I Will Dance by Nancy Bo Flood, illustrated by Julianna Swaney (2020)
This book is based on and inspired by the life of a little girl who was born with cerebral palsy. In the story, Eva has only one wish for her birthday: to be able to dance. It is hard for her to imagine what that looks like for a girl in a wheelchair, but an all-inclusive dance academy is the perfect place for her to realize that dreams are possible. Representation matters, and it also goes beyond race and ethnicity.
I Am Perfectly Designed by Karamo Brown (2019)
Another beautiful celebration of full humanity is this darling story about Karamo and his son taking a walk around the city as he affirms how perfectly designed his son is in every way. It’s a wonderful, loving father-son relationship portrayed through everyday life.
A Gift for Amma: Market Day in India by Meera Sriram (2020)
Such a vibrant and joyful book inspired by the author’s hometown of Chennai, India. The little girl in the story looks for the perfect gift for her mother at a busy outdoor market. Since this is an own-voices book, the author gives us more than a story. She takes us to the different items found in an Indian market, and offers a glossary of terms and a tour of different street markets around the world!
Digging for Words: Jose Alberto Gutierrez and the Library He Built by Angela Burke Kunkel, illustrated by Paola Escobar (2020)
This is the true story of Jose Alberto Gutierrez, who worked as a trash collector at night in a town in Colombia. During his night trips around the neighborhood, he would find treasures in the shape of books hidden among the trash. Jose collected every book he found and saved it. When he had enough books to share with others, he opened his house every Saturday so children from the neighborhood could check out books from his collection. Jose brought book joy and literacy to many children in Colombia. An inspiring story complemented with gorgeous illustrations by the talented Paola Escobar.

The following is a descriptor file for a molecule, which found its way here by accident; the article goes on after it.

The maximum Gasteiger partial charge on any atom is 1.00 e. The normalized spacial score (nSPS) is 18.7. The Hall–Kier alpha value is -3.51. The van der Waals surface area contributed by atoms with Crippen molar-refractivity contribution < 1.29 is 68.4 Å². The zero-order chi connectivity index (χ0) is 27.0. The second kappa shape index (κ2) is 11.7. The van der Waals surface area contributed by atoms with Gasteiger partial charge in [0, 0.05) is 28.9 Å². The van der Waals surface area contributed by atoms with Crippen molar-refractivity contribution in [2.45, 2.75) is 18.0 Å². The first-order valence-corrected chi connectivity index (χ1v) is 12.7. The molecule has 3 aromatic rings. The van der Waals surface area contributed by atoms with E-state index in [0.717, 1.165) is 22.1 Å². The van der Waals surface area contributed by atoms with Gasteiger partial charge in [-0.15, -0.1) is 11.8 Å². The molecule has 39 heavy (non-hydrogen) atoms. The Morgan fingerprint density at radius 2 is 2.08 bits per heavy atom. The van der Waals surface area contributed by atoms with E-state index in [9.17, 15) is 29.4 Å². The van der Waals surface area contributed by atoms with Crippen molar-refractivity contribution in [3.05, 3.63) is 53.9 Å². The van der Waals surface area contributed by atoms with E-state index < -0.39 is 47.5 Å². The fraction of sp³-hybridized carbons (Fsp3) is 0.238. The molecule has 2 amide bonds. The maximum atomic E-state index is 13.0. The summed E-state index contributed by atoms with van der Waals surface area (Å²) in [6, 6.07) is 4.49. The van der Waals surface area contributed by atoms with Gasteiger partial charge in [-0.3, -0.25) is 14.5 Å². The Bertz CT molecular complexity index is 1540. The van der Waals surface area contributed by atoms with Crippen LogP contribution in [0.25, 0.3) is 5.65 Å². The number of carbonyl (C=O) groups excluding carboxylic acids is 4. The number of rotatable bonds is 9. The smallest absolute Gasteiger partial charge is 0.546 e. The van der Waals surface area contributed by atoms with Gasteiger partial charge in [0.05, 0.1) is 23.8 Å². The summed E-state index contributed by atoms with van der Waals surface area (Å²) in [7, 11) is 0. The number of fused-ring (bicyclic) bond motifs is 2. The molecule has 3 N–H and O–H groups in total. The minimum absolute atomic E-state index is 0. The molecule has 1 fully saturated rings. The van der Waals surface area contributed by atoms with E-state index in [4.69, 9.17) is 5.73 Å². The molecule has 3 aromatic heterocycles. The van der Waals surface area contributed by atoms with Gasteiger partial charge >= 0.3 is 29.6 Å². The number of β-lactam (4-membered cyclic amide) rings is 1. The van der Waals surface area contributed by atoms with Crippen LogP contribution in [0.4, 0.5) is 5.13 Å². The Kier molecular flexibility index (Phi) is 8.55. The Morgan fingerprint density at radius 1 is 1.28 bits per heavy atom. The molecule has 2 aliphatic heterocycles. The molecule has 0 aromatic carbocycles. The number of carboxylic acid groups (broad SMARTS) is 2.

A Morning with Grandpa by Sylvia Liu, illustrated by Christina Forshay (2020)
In this book, we get to follow Grandpa (Gong Gong) as he teaches Mei Mei how to do tai chi, a form of Chinese martial arts and exercise. Mei Mei follows Grandpa everywhere and tries her best to follow. She makes mistakes, but under the loving guidance of her grandpa, she learns and appreciates an important part of her culture. There is a beautiful summary of yoga for readers to start practicing as well.
Nana Akua Goes to School by Tricia Elam Walker, illustrated by April Harrison (2020)
In this amazing story, we get to meet Nana Akua, who is Zura’s “favorite person in the whole universe.” But when Zura’s teacher invites all grandparents to come to the classroom to share stories, Zura doesn’t feel so excited about this visit because of the marks on Nana Akua’s face. Nana Akua is excited to visit Zura’s school and realizes that Zura is worried. But Nana has a fantastic idea of a special way to tell the stories about those marks, which are part of her Ashanti traditions. This book pays homage to Ghana and the Adinkra symbols and their meanings. It’s a wonderful story about respect, traditions, and honor.
Feliz New Year, Ava Gabriela! by Alexandra Alessandri, illustrated by Addy Rivera Sonda (2020)
This is a great story that provides readers mirrors and windows on how other parts of the world welcome the new year. In this story we meet Ava Gabriela and family, who are visiting relatives in Colombia for the holidays. The author does a great job of introducing us to pieces and parts of a wonderful celebration as the family carries on traditions to celebrate the new year. This is an own-voices story as the author recounts her memories of celebrating the new year in her home country of Colombia.